Other materials containing copper are also floated with the copper sulfide precipitate in this embodiment. Most of the excess sulfur not consumed in the process is recovered in the flotation concentrate, the flotation being carried out after the pulp-to-pulp heat exchange step shown in the drawing. Naturally occurring copper sulfide, as well as native copper, if present, are floated with the precipitate and recovered in the froth flotation step. It has been discovered that'the process brightens (detarnishes) copper sulfide and native copper particles originally present in the ore, thereby improving their flotation characteristics. Some native copper, if present, may be leached and'precipitated in theleachprecipitation agitator. This leached and precipitated native copper will appear along with leached and precipitated oxide copper as copper sulfide.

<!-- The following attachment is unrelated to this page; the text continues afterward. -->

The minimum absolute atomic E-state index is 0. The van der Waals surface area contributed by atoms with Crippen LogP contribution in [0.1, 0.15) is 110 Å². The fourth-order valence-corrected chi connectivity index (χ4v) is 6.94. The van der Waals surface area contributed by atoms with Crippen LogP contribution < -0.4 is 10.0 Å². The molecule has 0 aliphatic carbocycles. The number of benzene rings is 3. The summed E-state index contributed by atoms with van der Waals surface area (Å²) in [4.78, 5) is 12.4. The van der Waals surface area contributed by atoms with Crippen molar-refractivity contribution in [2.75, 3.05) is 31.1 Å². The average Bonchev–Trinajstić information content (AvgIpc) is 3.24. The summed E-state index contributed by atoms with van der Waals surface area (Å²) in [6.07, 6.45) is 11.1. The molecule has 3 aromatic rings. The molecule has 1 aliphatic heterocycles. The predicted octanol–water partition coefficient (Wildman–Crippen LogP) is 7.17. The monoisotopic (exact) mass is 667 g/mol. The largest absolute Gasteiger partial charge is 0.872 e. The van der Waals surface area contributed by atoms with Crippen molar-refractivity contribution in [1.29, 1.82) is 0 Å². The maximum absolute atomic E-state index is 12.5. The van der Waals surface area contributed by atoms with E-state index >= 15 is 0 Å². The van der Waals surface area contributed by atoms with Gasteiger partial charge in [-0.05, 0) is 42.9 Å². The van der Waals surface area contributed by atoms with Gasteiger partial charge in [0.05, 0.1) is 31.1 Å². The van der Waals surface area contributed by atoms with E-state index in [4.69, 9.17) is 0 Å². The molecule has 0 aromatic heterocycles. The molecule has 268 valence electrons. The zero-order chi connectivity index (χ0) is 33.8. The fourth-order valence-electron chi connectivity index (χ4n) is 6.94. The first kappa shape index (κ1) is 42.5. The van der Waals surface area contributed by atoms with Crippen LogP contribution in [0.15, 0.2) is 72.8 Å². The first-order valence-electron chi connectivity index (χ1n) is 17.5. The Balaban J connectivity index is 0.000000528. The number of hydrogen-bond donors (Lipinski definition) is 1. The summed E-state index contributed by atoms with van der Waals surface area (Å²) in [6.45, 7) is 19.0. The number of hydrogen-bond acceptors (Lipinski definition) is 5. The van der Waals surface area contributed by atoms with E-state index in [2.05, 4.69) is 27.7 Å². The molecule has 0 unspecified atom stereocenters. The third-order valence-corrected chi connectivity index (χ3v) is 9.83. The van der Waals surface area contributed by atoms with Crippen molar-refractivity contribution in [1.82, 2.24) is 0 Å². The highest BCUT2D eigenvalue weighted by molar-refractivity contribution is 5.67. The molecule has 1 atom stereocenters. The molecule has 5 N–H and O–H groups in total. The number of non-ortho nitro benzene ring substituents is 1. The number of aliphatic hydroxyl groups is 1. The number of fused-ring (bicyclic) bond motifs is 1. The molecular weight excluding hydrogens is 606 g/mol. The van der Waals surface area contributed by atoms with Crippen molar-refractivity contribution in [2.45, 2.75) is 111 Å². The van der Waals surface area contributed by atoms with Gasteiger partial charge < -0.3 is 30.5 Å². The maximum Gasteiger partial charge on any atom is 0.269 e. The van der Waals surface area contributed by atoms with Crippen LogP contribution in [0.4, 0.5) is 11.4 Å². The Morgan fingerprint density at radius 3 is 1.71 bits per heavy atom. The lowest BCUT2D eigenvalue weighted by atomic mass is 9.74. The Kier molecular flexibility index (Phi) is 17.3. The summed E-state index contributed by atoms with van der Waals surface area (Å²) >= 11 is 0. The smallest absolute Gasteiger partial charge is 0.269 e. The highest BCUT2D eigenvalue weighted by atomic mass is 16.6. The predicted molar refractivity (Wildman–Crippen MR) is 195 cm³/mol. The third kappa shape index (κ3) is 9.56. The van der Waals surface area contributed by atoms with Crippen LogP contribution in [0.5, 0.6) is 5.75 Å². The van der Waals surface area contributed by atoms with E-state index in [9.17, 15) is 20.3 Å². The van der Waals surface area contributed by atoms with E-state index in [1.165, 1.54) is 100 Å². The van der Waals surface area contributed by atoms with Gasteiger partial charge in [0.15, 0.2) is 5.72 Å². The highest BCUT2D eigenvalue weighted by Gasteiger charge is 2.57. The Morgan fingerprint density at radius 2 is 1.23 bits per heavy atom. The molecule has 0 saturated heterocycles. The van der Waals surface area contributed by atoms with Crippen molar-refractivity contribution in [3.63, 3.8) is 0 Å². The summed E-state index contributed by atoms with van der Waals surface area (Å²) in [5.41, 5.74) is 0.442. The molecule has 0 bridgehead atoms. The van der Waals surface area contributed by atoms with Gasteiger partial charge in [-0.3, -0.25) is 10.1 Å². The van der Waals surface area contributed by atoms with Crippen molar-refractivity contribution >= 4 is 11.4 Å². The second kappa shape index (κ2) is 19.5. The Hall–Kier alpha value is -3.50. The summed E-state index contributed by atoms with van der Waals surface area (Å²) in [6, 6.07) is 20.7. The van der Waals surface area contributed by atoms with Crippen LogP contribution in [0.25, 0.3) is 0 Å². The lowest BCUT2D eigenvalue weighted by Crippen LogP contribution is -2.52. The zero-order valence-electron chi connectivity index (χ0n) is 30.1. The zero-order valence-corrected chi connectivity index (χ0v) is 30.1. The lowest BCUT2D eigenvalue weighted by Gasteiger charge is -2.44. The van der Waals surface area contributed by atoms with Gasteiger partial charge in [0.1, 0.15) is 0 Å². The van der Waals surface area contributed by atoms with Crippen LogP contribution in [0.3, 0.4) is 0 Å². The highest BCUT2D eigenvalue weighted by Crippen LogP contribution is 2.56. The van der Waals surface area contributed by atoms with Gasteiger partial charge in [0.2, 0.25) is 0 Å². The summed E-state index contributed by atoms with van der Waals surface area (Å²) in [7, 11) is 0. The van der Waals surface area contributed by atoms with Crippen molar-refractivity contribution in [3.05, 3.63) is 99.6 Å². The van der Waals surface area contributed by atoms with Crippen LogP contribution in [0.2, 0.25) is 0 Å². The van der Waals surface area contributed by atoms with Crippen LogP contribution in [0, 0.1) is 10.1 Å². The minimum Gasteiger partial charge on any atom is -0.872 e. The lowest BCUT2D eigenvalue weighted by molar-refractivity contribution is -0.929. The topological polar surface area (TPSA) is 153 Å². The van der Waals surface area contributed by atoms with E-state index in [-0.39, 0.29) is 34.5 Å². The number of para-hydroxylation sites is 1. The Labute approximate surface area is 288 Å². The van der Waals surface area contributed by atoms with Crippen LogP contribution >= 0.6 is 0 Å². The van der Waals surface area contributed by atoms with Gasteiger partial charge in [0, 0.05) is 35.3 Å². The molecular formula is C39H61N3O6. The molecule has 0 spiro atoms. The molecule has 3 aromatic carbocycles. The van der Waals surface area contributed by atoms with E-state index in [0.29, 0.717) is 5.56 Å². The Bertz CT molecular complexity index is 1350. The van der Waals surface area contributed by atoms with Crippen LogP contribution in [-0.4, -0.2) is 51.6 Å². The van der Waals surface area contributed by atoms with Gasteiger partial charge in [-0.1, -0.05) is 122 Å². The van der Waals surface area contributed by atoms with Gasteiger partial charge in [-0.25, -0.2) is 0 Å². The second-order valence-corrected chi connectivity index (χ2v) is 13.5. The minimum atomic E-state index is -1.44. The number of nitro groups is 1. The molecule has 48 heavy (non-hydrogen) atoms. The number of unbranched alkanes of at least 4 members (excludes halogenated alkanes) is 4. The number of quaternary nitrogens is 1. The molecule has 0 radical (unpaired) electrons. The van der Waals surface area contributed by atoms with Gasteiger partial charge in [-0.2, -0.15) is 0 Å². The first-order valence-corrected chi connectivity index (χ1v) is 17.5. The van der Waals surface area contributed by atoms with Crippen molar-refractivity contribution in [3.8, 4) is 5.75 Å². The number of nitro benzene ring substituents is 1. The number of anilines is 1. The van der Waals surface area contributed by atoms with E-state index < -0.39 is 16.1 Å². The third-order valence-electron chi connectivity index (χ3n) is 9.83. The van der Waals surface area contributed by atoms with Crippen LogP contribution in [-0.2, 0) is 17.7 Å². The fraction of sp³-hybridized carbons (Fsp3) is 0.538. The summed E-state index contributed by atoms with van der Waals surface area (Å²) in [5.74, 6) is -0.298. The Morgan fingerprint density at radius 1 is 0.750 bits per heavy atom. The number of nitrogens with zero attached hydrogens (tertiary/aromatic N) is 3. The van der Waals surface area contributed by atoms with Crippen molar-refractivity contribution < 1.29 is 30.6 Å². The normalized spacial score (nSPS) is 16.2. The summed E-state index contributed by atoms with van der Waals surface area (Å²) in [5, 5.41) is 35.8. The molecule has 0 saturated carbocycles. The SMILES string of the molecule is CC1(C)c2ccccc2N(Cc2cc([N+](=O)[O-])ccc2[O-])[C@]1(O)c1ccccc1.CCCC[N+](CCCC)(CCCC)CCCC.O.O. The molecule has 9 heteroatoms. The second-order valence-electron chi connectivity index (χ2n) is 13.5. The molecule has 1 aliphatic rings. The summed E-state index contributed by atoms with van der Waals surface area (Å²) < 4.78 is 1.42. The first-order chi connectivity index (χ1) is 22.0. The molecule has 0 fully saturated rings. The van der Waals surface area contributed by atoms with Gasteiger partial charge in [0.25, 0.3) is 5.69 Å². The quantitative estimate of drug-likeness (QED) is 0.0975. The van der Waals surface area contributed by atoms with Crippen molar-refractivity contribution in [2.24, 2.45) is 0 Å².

The concentrate, consisting primarily of element sulfur and copper sulfide, is dewatered and roasted to yield heat and sulfur dioxide for circulation to the leach-precipitation agitators. The roaster may be operated so that only the elemental sulfur 'in the concentrate is oxidized or it may be operated so that the copper sulfide in the concentrate is also oxidized, yielding an excellent driedconcentrate which maybe transferred to a smelter or refinery.